*I meant to be as informative as possible. I fear "exacting" indicates I've overdone it.

Thanks again.
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Old Aug 25, 2009, 9:15 PM   #4
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Default No H20 review here.

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... if you really want to go Uber Class, take a look at the nice little Sony H-20 camera ($US) 240.00) ...
I've been thinking about it -- mostly because of your comments elsewhere. Is there a reason the H20 has not been reviewed by Steve?
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Old Aug 25, 2009, 9:28 PM   #5
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Steve has not reviewed the Sony H-20 yet, because the focus this year has been pretty much on the 24X optical zoom, super zoom cameras. Yes, allowing a bit more slack in your specs would help.

Sarah Joyce

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Old Aug 25, 2009, 9:40 PM   #6
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OK. What is the easiest-to-use super-zoom camera? Most of the super-zooms, afaik, have viewfinders.

The H20 does have what seems to me to be a fatal flaw -- the 38mm lens minimum would seem to rule out an awful lot of indoor shots, and a few landscape shots as well. Do I mis-understand?

Continued thanks. :-)
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Old Aug 25, 2009, 10:24 PM   #7
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Well, the next camera up the food chain is the ZS1 (about $(US) 230.00)/ZS3 cameras, which, if I understand the drill correctly, gives you a nice wide angle lens position, but you forces you to frame your intended photo, using the LCD screen.

Please keep in mind that fewer and fewer cameras today have optical viewfinders. You realize of course that the Kodak Z-915 and the Sony H-10, the camera that has been replaced by the newer and improved (read: made more user friendly, and added the new HD video clips feature). The Sony H-10 camera anf the Kodak Z-915 are both on Steve's best cameras list.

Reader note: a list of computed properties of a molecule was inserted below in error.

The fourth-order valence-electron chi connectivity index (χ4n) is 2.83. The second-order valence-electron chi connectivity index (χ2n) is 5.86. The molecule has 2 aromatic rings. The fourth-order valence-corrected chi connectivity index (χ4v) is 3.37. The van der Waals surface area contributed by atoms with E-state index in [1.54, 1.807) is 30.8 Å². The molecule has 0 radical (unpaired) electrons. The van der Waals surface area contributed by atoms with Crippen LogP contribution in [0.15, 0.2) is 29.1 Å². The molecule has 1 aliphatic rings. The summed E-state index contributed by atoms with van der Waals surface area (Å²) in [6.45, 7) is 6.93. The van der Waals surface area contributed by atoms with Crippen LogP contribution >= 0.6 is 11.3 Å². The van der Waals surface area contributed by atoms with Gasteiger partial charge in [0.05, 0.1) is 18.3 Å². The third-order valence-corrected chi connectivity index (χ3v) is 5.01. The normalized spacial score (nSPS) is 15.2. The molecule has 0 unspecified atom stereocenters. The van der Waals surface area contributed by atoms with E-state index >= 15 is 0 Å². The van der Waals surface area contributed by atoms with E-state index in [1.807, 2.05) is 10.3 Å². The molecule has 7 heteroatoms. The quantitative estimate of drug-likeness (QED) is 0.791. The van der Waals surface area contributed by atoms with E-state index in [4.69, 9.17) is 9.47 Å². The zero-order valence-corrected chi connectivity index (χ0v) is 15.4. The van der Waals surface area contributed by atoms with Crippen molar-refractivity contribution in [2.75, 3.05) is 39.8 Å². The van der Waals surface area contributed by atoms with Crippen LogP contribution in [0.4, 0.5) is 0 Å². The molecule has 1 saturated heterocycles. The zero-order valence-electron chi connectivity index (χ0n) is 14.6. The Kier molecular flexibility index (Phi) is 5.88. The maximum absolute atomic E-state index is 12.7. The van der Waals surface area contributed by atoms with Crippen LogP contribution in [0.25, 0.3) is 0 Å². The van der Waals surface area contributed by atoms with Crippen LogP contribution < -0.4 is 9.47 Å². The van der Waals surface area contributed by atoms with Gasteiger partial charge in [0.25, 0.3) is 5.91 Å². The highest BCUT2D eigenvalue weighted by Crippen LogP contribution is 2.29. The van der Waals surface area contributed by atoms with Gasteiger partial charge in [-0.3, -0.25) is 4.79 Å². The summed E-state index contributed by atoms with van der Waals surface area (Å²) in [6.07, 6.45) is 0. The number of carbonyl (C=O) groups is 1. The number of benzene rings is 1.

Another possibility of a camera with a OVF would be the Sony W-290, or the Nikon S-710, only the w-290 has the OVF, both cameras have wide angle, and they are still in this price range.

Sarah Joyce

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Old Aug 26, 2009, 12:04 PM   #8
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Quote:
Originally Posted by Kriekira View Post
The H20 does have what seems to me to be a fatal flaw -- the 38mm lens minimum would seem to rule out an awful lot of indoor shots, and a few landscape shots as well. Do I mis-understand?

Continued thanks. :-)
This has been my point all along against the H20. I find a 38mm lens way too limiting. Most older camera models (from various brands) use to have a 36mm lens as standard. That was already limiting so imagine a 38mm lens. These days, many models are equipped with a 28mm lens (or even wider). That's a full 10mm wider than the H20, which makes a huge difference.
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Old Aug 26, 2009, 2:57 PM   #9
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Quote:
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Another possibility of a camera with a OVF would be the Sony W-290, or the Nikon S-710, only the w-290 has the OVF, both cameras have wide angle, and they are still in this price range.
My research indicates that neither of these has an OVF, and the Sony is 5x and the Nikon 3x. Is it possible you meant some other cameras?
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Old Aug 26, 2009, 3:07 PM   #10
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I apologize-

I guess I was trying to move along too quickly to get you an answer. The early Sony W-series cameras did have OVF's, but the OVF was dropped in the later models.

The Canon SX-200 has the wide angle and the zoom, but you have to use the LCD to frame your photo and it is above budget.

Sarah Joyce